Andy    July 25, 2016

Smoke photography is a surprisingly simple technique once you know how, and great way to spend a rainy afternoon.


What you need

  • A camera with short telephoto lens, or a zoom lens zoomed in.
  • Some incense sticks
    These can be purchased in many new age shops for around £1 a tube.
  • A black background
    I used an A1 sized pieced of black piece of foam board, however a black bedsheet will work just as well.
  • An “off-camera flash” or other bright directional light
    You can do this in several different ways, but your aim is to get a short exposure and control exactly where the light goes. Some options include;

    • A speedlite flash with a remote trigger.
    • A studio light – with just a spill or snoot.
    • A slide projector
  • A tripod
    You can do this hand holding but you’ll need to be careful about focusing – Manual focus is the only way to go here!


  • Identify a room where you can shut out all draughts and won’t get in trouble for “making the house smell funny”.
    You’ll also want to shut all of the curtains or to do this at night.
  • Place the incense stick so that it is a foot or so in front of the background. The tip of the incense stick needs to be near the bottom of the background so you can capture the smoke rising.
    Make sure no flooring can be damaged by falling ash.
  • Place the light so that it illuminates the tip of the incense stick from one side, but ensure that no light falls on to the background.
    Moving the light so it shines a little bit towards the camera will make this easier, but watch for flaring.
  • Line the camera up so that you can capture an area up to 1 foot above the incense stick and so that the background fills as much of the frame as possible.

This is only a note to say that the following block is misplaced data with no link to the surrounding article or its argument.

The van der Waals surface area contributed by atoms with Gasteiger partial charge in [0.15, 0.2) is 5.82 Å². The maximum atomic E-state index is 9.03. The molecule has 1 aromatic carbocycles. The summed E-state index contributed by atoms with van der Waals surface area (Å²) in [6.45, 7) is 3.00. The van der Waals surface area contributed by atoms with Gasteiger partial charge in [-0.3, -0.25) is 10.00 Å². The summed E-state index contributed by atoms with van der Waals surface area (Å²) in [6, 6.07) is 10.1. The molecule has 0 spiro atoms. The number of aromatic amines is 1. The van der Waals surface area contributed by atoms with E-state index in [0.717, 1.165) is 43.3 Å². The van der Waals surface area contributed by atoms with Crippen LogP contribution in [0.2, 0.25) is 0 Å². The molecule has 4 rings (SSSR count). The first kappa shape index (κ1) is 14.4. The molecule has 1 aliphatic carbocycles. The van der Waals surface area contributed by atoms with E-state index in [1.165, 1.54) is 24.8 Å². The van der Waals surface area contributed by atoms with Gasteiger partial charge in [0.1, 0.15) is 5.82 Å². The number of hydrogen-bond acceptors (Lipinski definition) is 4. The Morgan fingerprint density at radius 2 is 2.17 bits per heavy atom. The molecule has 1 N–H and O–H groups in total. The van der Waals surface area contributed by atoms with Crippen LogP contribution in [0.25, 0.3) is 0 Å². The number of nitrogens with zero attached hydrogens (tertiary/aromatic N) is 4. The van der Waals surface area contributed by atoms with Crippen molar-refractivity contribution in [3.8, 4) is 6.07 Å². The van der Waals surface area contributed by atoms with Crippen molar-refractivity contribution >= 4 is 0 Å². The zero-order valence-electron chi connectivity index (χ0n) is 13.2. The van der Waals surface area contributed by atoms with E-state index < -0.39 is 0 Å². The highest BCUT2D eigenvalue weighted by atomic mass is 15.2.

• Light the incense
  • Pre-focus the camera on the tip of the incense.
  • Select manual exposure and guess the settings
    A good starting point would be f8, 1/125th @ 100 ISO. Once you take some test shots you’ll quickly see whether you need to lighten or darken the image. You’re aiming for the brightest image you can get, where the background stays black.

    • To make the image brighter;
      • increase the ISO
      • Use a wider aperture
      • Move the light closer
    • To make the image darker do the opposite.

If you’re using a continuous light source (e.g. a projector you can also change the shutter speed), however if you go too slow you’ll get blurry shots as the smoke moves.

  • Take lots of shots and experiment!

Use a photo editing tool like LightRoom, or Photoshop to adjust the contrast and brightness to give you the best smoke pattern.

Thin white


  • CE9A6671-001Jiggle the incense to make the smoke waver
  • Use your editing tool to;
    • Give your images a coloured tint
    • Turn them black and white
    • turn them into a negative

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